A Russian military incursion into Ukraine would have far-reaching economic ramifications in Asia, where Russian energy is a key driver of economic growth and three of Russia’s top 10 trading partners, including China, are located.
Those outcomes, however, might not be all bad, with analysts predicting economic winners and losers from an escalation of the crisis, which has seen Russian President Vladimir Putin recognise two breakaway regions in eastern Ukraine and order troops into the areas to “maintain peace”.
Oil prices have been rising steadily all year as the potential for conflict in Eastern Europe has escalated. Russia is the world’s third-largest producer of petroleum and other liquid fuels and sanctions against the country would almost certainly drive oil prices even higher.
“Short of the US and Europe throwing the Ukraine under the political bus and appeasing Putin in totality, it seems inevitable that Brent crude will test $100 a barrel sooner rather than later,” Jeffrey Halley, senior market analyst for the Asia Pacific at OANDA, said in a note.
That could deal a major blow to economic growth in many parts of the region, which accounts for about 35 percent of global oil consumption but just 8 percent of its production, according to the International Association of Oil and Gas Producers.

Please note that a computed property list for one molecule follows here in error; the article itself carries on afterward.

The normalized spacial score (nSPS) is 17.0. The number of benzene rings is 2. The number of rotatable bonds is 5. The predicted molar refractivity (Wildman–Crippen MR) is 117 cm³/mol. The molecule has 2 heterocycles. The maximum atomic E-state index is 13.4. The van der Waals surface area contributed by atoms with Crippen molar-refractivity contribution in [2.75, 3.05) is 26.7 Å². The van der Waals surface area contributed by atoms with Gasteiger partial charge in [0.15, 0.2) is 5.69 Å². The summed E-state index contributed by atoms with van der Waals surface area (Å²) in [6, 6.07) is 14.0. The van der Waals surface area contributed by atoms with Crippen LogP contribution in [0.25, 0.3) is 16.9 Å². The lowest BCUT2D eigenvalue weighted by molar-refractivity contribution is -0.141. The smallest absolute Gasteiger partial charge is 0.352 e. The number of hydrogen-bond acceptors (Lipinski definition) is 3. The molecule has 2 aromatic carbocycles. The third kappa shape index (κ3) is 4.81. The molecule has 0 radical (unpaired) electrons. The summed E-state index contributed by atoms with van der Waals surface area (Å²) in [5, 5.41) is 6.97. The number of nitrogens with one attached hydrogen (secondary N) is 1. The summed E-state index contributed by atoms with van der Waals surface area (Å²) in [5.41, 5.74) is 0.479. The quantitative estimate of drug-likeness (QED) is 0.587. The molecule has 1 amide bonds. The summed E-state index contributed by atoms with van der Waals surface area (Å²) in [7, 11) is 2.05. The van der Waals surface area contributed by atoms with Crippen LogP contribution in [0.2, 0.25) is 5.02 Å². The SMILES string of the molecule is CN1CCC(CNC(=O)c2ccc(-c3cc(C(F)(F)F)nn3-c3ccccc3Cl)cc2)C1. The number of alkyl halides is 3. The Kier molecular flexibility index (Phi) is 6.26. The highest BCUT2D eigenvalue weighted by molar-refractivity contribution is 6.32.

Ian Hall, deputy director of the Griffith Asia Institute in Brisbane, Australia, said India, the world’s third-largest oil importer, would be among the countries susceptible to a major economic shock.
“India’s done reasonably well, and oil prices remain low, but if it’s going to be pushed up in a big spike then it’s going to have an effect on growth, particularly as we’re going through this phase of recovering after two big waves of COVID which hit the Indian economy quite hard,” Hall told Al Jazeera.
TS Tirumurti, India’s permanent representative to UN, on Tuesday said the crisis was a “deep concern” with the “potential to undermine peace and security of the region,” and called for “greater efforts to bridge divergent interests.”
China, the world’s second-largest economy, which has opposed sanctions against Russia and accused the US of “creating panic,” is unlikely to take a major economic hit for the time being, according to Tommy Wu, lead economist at Oxford Economics in Hong Kong.
“For China, while the Ukraine situation will create short-term market volatility, the more important factors to watch for are regulatory tightening and if there’s any sign of a recovery in the domestic economy,” Wu said. “Confidence has again been dampened recently by the latest crackdowns on Alibaba, food delivery service, and edutech, which sparked market concern that the tech crackdown in China is far from over.”